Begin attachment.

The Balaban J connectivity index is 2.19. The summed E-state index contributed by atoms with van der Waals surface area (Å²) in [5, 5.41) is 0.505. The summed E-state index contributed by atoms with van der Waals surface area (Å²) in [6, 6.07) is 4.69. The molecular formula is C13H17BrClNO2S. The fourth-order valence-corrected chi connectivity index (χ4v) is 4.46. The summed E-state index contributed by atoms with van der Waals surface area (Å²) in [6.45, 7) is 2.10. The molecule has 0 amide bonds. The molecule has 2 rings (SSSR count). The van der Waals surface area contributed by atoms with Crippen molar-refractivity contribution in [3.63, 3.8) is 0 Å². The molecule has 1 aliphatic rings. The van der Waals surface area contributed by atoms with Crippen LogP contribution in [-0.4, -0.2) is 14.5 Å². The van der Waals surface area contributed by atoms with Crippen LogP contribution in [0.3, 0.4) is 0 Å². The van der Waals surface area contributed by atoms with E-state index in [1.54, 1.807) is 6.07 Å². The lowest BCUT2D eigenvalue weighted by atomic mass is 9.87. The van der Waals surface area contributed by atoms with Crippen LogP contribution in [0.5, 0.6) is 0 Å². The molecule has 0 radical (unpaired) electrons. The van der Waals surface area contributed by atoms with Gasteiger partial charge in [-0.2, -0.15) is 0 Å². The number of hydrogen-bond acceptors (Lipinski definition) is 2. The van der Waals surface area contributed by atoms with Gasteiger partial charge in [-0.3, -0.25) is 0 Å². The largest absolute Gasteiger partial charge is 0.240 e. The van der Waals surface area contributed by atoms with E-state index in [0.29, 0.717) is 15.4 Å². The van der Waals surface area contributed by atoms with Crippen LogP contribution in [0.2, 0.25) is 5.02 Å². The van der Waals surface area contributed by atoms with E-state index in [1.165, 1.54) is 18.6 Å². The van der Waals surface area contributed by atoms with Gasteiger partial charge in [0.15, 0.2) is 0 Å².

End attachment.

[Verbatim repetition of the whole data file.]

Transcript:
The Balaban J connectivity index is 2.19. The summed E-state index contributed by atoms with van der Waals surface area (Å²) in [5, 5.41) is 0.505. The summed E-state index contributed by atoms with van der Waals surface area (Å²) in [6, 6.07) is 4.69. The molecular formula is C13H17BrClNO2S. The fourth-order valence-corrected chi connectivity index (χ4v) is 4.46. The summed E-state index contributed by atoms with van der Waals surface area (Å²) in [6.45, 7) is 2.10. The molecule has 0 amide bonds. The molecule has 2 rings (SSSR count). The van der Waals surface area contributed by atoms with Crippen molar-refractivity contribution in [3.63, 3.8) is 0 Å². The molecule has 1 aliphatic rings. The van der Waals surface area contributed by atoms with Crippen LogP contribution in [-0.4, -0.2) is 14.5 Å². The van der Waals surface area contributed by atoms with Crippen LogP contribution in [0.3, 0.4) is 0 Å². The van der Waals surface area contributed by atoms with E-state index in [1.54, 1.807) is 6.07 Å². The lowest BCUT2D eigenvalue weighted by atomic mass is 9.87. The van der Waals surface area contributed by atoms with Crippen LogP contribution in [0.5, 0.6) is 0 Å². The molecule has 0 radical (unpaired) electrons. The van der Waals surface area contributed by atoms with Gasteiger partial charge in [-0.2, -0.15) is 0 Å². The number of hydrogen-bond acceptors (Lipinski definition) is 2. The van der Waals surface area contributed by atoms with Gasteiger partial charge in [-0.3, -0.25) is 0 Å². The largest absolute Gasteiger partial charge is 0.240 e. The van der Waals surface area contributed by atoms with E-state index in [0.29, 0.717) is 15.4 Å². The van der Waals surface area contributed by atoms with Crippen LogP contribution in [0.2, 0.25) is 5.02 Å². The van der Waals surface area contributed by atoms with E-state index in [1.165, 1.54) is 18.6 Å². The van der Waals surface area contributed by atoms with Gasteiger partial charge in [0.15, 0.2) is 0 Å².